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I am, I confess, a wuss when it comes to metal. Master of Puppets
reduced me to the foetal position, listening to Welcome Home (Sanitarium)
on repeat as if it was the last bit of high ground in a flood of lava. However, I’m not going to be one of the people who disguise their dislike of metal with an elitist, snobby sniff of, “Metal? Pah, it’s just extremist posturing.” Instead, I’m going to let all of you metalheads know the truth of why we don’t like metal: it scares us
. Metal is the music of monsters, nightmares, death and, most importantly, the unknown and foreboding. For many of us, it’s just too intense.
So I was a little puzzled when I found myself being drawn to Black Sabbath. They are, after all, the grand-daddy of metal, so shouldn’t I be taking cover and burying myself in an Oasis album when Sabbath comes a-knocking? Nonetheless, I found myself being impressed by not just the band’s technical ability, but their ability to make heavy, powerful music without resorting to Cookie Monster vocals or white-lightning speed solos. So, taking a step into the unknown, I bought their debut album Black Sabbath
My word to anti-metal music lovers is that this album is far more accessible than it is made out to be. Indeed, early career Sabbath is a looser, bluesier, heavier Led Zeppelin. If you can take Led Zeppelin IV
, you can take Black Sabbath
. Indeed, when Ozzy Osbourne sings “You never said you love me, and I don’t believe you can/’Cause I saw you in a dream and you were with another man” on the hazy extended jam Warning
, possibly the album's best song instrumentally, you’d be forgiven for thinking that you’d stumbled across an outtake from Led Zeppelin II
. Butler and Ward may deliver a heavier, sludgier sound than Jones and Bonham but, when working at peak performance with Iommi (who is not far behind Page in terms of memorable riffs), their finesse is remarkable. Just check out the massive, boss riffage of N.I.B
, arguably the album’s best song: sounding like a metallic Sunshine of Your Love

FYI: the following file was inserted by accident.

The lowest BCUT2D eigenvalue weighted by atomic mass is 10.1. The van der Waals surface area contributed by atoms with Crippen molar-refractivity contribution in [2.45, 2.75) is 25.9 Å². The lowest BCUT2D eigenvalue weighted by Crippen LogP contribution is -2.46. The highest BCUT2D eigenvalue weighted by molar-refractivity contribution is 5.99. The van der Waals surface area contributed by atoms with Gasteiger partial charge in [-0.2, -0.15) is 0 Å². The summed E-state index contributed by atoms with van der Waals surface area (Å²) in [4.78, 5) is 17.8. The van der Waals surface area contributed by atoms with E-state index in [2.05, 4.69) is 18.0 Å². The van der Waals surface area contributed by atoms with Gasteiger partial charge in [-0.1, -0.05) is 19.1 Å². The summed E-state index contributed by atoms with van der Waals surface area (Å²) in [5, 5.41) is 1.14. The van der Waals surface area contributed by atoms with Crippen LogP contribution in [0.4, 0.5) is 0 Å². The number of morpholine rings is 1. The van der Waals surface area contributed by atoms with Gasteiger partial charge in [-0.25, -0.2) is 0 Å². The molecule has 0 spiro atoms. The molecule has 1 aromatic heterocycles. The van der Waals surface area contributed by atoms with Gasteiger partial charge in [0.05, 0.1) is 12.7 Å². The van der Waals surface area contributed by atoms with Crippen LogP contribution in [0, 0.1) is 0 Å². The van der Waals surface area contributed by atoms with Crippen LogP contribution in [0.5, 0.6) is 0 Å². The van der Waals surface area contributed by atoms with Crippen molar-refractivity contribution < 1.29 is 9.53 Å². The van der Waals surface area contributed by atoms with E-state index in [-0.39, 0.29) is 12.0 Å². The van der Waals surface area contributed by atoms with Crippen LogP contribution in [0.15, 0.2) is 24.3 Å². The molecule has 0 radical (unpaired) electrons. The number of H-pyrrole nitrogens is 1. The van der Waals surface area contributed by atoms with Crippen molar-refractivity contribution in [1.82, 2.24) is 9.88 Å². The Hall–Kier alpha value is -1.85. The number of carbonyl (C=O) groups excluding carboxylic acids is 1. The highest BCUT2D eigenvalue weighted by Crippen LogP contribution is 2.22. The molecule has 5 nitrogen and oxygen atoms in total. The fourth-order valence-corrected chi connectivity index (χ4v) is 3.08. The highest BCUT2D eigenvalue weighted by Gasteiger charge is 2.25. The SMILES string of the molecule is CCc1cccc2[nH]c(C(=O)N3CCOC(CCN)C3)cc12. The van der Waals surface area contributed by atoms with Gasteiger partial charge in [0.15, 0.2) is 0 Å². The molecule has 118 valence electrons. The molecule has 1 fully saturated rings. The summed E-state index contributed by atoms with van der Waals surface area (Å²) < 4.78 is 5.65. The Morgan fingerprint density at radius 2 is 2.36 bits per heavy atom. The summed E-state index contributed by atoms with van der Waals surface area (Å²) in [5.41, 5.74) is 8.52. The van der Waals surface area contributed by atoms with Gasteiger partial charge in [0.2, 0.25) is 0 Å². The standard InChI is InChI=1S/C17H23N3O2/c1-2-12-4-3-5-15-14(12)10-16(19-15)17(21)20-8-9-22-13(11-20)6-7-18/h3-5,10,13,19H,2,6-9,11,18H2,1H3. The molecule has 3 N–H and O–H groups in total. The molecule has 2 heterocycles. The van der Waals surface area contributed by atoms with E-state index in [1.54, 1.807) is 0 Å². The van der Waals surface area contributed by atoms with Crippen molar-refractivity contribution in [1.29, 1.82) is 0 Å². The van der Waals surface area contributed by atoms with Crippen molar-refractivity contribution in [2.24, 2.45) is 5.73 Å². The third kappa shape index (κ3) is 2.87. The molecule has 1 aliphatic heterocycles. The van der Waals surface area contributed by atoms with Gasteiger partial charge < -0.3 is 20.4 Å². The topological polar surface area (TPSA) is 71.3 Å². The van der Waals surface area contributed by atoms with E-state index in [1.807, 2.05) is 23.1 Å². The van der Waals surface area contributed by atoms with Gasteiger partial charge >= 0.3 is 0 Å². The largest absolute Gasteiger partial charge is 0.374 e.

laced with swaggering groove, its crunchy quality is undeniable. Similarly, the twisted boogie of The Wizard
owes far more to Zeppelin-and-Cream-style blues than overblown, gothic metal.
However, the album’s most menacing song displays Sabbath’s exceptional musical control. Sleeping Village
opens with tasteful, foreboding acoustic guitar that is enthrallingly disturbing because suggests horror more than showing it (apart from the stupid boing-ing sound that mars it: sorry, boys, but I don’t think Satan is coming for us on a pogo stick).
The opening title track is, at worst, a campy, heavy-handed horror film soundtrack, but it’s hard to not be thrilled by the menacing thunder, lightning, rain and church bell intro, and that’s before Iommi’s hell-comes-to-your-house opening riff. Osborne’s wail may not be entirely palatable, but then again the only person who has ever been able to credibly pull off the line, “Oh no, God, please help me!” was the nude chick in the start of Jaws
. At the start of his career, cocaine, weed and booze had not yet eroded his vocal chords to the ice-pick-carving-out-your-eardrums style of songs like Changes
, and his haunted, priest-standing-on-the-edge-of-Hades vocals of Sleeping Village
is one of the album’s highlights. Even the album’s just-so songs like Evil Woman
and Behind The Wall Of Sleep
can lay claim to being inspirations for 1970s hard rock bands like Deep Purple.
So there we have it. I, a metal wuss, am a Black Sabbath fan. Their debut album is, and I mean this in the best possible way, metal fun for the whole family.